Like HowStuffWorks on Facebook!

Dating Challenge: Writing a Personal Ad

        Health | Dating

Twenty years ago, personal ads were sleazy, sexual, and sometimes perverted — a backstairs way for people to manage what they were ashamed to admit to. These days, personals are one of the most common and accepted ways for people to meet one another. (They are also the parent of chat rooms and online dating.) By spending a couple of hours reading through the dating ads in whatever newspaper or magazine you normally read anyway, you can get a really good idea of who's looking for what.

Are personal ads completely accurate? Can they be useful? Good questions. If you believed everything that was written, you'd believe that all women are blonde, svelte, emerald-eyed owners of their own antiques importing businesses and all men are handsome, chisel-chinned CEOs looking to settle down with a wife and kids after taking long romantic walks on the beach on their private islands.

If you're already feeling outclassed, if you're not skinny, or if you don't own your own business, don't worry. Be assured that people are not necessarily very accurate in their self-descriptions. Many seemingly normal, happy, fun people are out there looking. When you're ready, you can hop right on out there and answer — or even write — an ad if you wish.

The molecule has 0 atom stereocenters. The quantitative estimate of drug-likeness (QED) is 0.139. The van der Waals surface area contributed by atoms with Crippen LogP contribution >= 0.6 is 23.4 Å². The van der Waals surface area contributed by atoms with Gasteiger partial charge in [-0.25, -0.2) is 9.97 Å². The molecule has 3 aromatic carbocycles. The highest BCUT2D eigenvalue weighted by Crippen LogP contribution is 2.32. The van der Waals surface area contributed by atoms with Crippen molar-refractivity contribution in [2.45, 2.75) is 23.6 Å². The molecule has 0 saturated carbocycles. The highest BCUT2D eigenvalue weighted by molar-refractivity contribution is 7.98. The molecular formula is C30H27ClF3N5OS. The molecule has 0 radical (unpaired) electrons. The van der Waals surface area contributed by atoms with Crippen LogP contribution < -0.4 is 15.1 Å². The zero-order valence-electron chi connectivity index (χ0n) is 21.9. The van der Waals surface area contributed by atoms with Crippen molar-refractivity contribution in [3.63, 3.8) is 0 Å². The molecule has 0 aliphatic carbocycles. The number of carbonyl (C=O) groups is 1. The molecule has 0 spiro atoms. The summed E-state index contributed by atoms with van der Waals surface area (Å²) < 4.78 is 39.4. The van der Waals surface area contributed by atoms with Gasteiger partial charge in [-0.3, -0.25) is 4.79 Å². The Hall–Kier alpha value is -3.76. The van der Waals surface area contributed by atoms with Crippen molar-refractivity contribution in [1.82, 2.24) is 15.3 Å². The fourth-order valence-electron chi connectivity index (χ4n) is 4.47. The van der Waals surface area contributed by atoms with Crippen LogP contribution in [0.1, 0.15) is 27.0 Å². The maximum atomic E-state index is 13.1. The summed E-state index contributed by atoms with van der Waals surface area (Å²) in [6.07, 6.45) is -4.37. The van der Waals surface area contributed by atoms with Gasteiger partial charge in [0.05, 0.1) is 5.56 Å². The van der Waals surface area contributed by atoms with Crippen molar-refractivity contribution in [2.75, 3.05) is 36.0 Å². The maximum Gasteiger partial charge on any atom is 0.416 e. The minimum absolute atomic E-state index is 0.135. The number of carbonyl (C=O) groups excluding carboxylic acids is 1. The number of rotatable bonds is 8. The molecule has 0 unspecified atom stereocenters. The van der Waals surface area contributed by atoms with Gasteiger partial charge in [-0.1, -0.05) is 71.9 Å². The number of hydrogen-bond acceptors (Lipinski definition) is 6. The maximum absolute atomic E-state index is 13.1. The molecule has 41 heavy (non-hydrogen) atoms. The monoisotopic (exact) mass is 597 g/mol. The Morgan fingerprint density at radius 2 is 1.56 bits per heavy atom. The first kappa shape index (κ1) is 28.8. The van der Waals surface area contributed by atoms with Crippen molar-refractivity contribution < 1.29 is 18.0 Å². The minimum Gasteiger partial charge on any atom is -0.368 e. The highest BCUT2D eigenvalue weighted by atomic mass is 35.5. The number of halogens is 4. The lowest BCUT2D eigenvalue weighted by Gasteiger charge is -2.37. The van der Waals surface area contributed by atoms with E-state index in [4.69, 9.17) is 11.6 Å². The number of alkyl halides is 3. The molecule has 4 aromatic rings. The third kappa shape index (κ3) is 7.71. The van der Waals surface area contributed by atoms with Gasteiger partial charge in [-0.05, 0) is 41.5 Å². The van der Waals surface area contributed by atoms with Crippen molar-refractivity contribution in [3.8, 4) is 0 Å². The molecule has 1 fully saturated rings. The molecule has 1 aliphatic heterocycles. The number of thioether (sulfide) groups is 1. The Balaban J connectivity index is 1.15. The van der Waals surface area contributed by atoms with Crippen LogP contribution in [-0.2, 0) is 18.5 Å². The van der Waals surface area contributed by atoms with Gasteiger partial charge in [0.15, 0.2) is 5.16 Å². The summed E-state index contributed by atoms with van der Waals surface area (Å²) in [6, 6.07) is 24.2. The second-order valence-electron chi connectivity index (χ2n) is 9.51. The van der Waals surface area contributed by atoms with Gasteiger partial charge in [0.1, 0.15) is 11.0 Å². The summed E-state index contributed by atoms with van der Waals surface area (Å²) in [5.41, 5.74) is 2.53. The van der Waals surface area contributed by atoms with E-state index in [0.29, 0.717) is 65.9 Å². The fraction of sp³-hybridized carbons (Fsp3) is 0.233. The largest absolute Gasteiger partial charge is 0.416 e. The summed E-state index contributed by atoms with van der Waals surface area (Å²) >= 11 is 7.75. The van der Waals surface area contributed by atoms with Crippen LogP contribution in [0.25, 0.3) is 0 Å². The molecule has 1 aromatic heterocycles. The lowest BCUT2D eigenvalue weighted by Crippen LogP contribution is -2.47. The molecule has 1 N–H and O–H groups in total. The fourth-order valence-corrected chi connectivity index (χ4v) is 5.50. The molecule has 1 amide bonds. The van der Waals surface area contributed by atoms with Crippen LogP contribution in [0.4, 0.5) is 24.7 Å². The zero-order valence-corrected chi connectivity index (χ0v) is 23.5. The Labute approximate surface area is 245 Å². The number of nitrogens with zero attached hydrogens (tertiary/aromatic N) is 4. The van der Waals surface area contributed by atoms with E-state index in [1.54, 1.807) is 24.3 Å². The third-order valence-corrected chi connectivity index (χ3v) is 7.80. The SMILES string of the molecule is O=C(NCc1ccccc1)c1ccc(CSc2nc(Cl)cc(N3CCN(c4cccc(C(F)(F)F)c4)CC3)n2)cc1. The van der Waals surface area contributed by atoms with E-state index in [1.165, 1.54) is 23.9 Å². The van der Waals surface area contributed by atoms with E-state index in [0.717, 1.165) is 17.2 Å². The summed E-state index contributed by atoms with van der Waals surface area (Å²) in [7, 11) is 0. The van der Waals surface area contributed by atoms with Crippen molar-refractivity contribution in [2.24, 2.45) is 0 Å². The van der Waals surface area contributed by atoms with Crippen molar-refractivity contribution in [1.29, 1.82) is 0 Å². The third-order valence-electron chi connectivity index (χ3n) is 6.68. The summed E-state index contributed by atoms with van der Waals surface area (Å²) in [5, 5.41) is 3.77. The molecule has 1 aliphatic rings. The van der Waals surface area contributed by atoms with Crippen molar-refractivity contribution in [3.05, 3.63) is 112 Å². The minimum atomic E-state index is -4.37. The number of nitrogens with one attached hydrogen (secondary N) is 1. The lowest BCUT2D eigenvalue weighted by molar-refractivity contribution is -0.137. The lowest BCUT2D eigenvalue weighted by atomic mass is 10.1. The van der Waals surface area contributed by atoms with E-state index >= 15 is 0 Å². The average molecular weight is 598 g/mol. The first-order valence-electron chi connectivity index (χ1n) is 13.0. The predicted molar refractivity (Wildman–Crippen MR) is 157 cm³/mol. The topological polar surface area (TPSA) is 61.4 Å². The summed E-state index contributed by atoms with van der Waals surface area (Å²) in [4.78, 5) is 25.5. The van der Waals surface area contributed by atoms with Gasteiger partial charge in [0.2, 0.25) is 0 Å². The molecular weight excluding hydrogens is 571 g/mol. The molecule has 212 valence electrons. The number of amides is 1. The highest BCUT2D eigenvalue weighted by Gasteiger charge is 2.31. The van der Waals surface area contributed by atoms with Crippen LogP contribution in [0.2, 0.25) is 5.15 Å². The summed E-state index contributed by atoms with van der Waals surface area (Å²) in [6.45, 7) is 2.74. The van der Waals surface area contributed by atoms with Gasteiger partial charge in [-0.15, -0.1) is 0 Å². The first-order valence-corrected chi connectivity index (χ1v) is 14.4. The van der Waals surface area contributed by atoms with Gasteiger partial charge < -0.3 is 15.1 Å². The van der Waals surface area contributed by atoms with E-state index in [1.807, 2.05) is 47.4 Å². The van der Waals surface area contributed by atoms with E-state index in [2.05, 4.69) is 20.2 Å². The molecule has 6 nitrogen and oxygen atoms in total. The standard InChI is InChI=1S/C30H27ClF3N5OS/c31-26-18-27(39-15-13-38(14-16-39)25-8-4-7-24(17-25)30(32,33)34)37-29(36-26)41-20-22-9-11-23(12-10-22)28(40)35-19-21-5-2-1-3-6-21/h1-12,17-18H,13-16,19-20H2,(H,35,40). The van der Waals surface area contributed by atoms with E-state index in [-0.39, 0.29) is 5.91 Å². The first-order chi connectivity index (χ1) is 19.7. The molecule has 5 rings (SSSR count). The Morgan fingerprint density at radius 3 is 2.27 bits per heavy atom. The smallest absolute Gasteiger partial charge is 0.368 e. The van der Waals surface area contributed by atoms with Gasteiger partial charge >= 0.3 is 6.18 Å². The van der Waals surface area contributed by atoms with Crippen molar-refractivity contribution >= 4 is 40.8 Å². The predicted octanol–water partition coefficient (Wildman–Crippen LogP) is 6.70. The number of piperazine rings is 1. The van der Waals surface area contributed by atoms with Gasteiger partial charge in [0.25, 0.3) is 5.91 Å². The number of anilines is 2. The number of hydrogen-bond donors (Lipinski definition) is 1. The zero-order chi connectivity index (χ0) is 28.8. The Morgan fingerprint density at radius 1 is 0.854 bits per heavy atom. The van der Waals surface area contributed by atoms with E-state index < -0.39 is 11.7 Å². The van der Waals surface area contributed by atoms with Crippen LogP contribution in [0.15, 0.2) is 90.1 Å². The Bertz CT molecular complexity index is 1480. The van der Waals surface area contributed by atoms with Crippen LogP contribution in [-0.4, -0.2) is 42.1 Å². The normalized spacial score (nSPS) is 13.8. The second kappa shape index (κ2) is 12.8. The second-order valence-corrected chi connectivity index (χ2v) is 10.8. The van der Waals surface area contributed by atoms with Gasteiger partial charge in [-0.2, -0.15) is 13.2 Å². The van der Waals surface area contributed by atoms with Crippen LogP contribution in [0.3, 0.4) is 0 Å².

Know who you are

Stop sweating. You're not going to send the ad anywhere, but writing a personal ad does a bunch of cool things for you:

  • Makes you admit that you're really ready to start looking to date
  • Enables you to be specific about who you're looking for
  • Forces you to look at who you are, and that's really, really important

When you write your personal ad, think about the following:

  • Who you are
  • Your assets and your liabilities
  • What your mom or dad loves about you
  • What your friends criticize
  • Your favorite thing to do (no, don't put that in the ad just yet, thank you very much; list your favorite thing to do vertically, with your clothes on ... in public)

When you describe your perfect companion, try to get beyond the physical description and age to the person's soul and consider these qualities:

  • What is the person like?
  • What do the two of you enjoy together?
  • What do you talk about when you're alone?

Other things that you might think about are the following:

  • Sex (come on now, no giggling) — your sex and the preferred option for your date to be (in other words, are you straight or gay?)
  • Age range
  • Race, if it's an issue
  • Educational background
  • Work
  • Geographic proximity (don't start with long distance unless its preferred, and then you need to think about why you opted for distance rather than closeness)
  • Height and weight
  • Religion
  • Smoking preference

More to Explore